After reading about the Campfire Cocoa described by Jane Brocket in Turkish Delight and Treasure Hunts, I ordered the featured story, The Secret of Spiggy Holes from my library. I hadn't paid close attention to the title itself, and sort of assumed it was going to be a Famous Five tale and confess that the prospect of reading it wasn't especially thrilling.  Prepare to gasp - I never read any Famous Five stories as a child! However, I did enjoy reading many Enid Blyton's as I grew up - the Faraway Tree and Wishing Chair stories lived at my Nanny and Grandad's house and I have a very clear memory of a particular visit when I was there on my own. I felt very independent and grown up because Nanny got me out a folding garden chair, (with a cheerily bold floral pattern on) and set it out in her sunny little front yard for me. I sat there feeling safe and happy while she probably baked something yummy or cooked dinner - (I LOVED her skinned sausages rolled in flour and fried, served with her home-made flat chips). I was shielded by some brick walls which seemed tall to me at the time, but able to look through a wide gap to the colourful bed below the kitchen window, and in through Nanny's open front door. I was given the choice of some books to read and I remember so clearly sitting there in the sunshine, immersed in the stories about the Faraway tree.

Another clear Enid Blyton memory is of me sprawling on my bed and my Mum arriving home with a pile of books for me from the library. We lived at the top of a hill outside the village and our little library was at the bottom of the hill. I loathed walking and I loathed heat, so I'm going to assume that it was the summer and that my Mum was being kind in not making me exert myself in the heat.I had to walk up that hill every day after school!  I don't really know why else I wouldn't have gone to the library with her, but I remember that particular stash of books and I love my Mum for the variety it held. There was something really exciting about receiving surprise books. There was a story about three sisters, being raised by very strict parents who refused to embrace modern day living. And there was a Secret book by Enid Blyton. It was this one. The Secret Mountain.

I had never heard of it before but  I launched into it and I remember loving the adventurous feel. I think sometimes I was a very foolish child, because I did not ask for more books in this series - I just enjoyed this one and left it at that. I was probably too busy daydreaming. Anyway, there were more. There were six.
 A few years ago, I think I found the same edition in a charity shop and bought it jubilantly.  I then collected some of the others in the series, buying some nice Armada paperbacks on ebay. I have a soft spot for Armada paperbacks. They are instantly recognisable. There's a certain era when they seemed to use the
same illustrator for the Pullein-Thomspson sisters, for the Monica Edwards pony books, and lots of other ripping yarns besides. When I see one I get instantly excited.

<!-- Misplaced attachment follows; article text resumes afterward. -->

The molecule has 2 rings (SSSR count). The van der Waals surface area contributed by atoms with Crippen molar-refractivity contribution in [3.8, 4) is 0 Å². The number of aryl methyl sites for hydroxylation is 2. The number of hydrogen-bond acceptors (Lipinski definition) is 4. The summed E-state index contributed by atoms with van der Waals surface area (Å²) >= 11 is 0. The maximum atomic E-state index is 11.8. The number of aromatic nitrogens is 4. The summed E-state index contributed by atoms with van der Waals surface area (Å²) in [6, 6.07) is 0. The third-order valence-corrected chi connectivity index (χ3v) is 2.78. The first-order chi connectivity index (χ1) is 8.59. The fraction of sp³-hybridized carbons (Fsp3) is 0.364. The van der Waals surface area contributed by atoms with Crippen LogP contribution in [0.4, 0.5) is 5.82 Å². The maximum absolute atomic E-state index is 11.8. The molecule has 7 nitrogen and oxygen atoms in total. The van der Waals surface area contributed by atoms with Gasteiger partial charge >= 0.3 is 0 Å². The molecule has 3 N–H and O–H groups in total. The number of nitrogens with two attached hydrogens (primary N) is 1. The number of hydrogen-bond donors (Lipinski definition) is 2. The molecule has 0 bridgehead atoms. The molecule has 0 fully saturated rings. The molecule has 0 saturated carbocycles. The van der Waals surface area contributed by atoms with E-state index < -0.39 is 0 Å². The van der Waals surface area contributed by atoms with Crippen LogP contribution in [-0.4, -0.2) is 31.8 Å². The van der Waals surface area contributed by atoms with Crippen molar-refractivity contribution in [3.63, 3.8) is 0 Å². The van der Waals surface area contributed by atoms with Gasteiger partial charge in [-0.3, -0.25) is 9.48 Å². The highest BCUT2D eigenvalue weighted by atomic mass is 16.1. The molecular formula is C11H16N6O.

So I chose Armada versions of the Secret series because I was so pleased to find that they existed. And despite loving those covers, there is something more resonant in the version I first encountered, sometime in the mid-nineties. A period of fairly uninviting design. Some of the worst book design in the history of books, perhaps. The book cover on The Secret Mountain was not beautiful and it's really horribly cartoonish but I still equate it with the spirit of adventure, because that was how I was introduced to the story. If I'd first seen the next or previous edition then that would be my special version. The version I got through the library this
time was a completely different publication, and a quick Google search reveals many more designs for the same title. I think that's the illuminating thing - these books have been repackaged and presented again and again for each new generation. The story deserves to be read and it's still here for the children of today, whether they buy a brand new current edition, or happen across a ragged old copy in a jumble sale or charity shop, or pick up the copy on their Grandmas's shelves.  That cover will stay with them and will sit side by side with the memories of the story, and perhaps, the memories of where they read it too.

When The Secret of Spiggy Holes arrived at the library the other day, the surprise was both a delight and a relief. I WILL read a Famous Five book, I promise, but it was a real treat to be reacquainted with Peggy, Jack, Mike and Nora, and embark on one of their adventures. I did rather race through it and was keen to reach the Cocoa moment, but the story was a good'un, with some exciting twists and turns. Cocoa kept occurring but THE actual Cocoa-making is quite late in the book. Now, Enid Blyton is a great one for writing about food and her heroes are forever tucking into wonderful picnics and midnight feasts, snacks and high-teas, but I think if you counted up all the food mentions in all her many stories, The Secret of Spiggy Holes has got to win. These kids must have had worms! They are ALWAYS hungry and ALWAYS eating. I don't know how they had time to get into any adventures!

Despite having finished the book now, I still feel in the mood for these adventures so I'm definitely going to embrace a bit of E.B whenever I get the chance, and now I can happily make the Campfire Cocoa, knowing just how welcome it would be when you're out of doors at night and needing a warm, full, tummy. Stay posted for cosy Cocoa.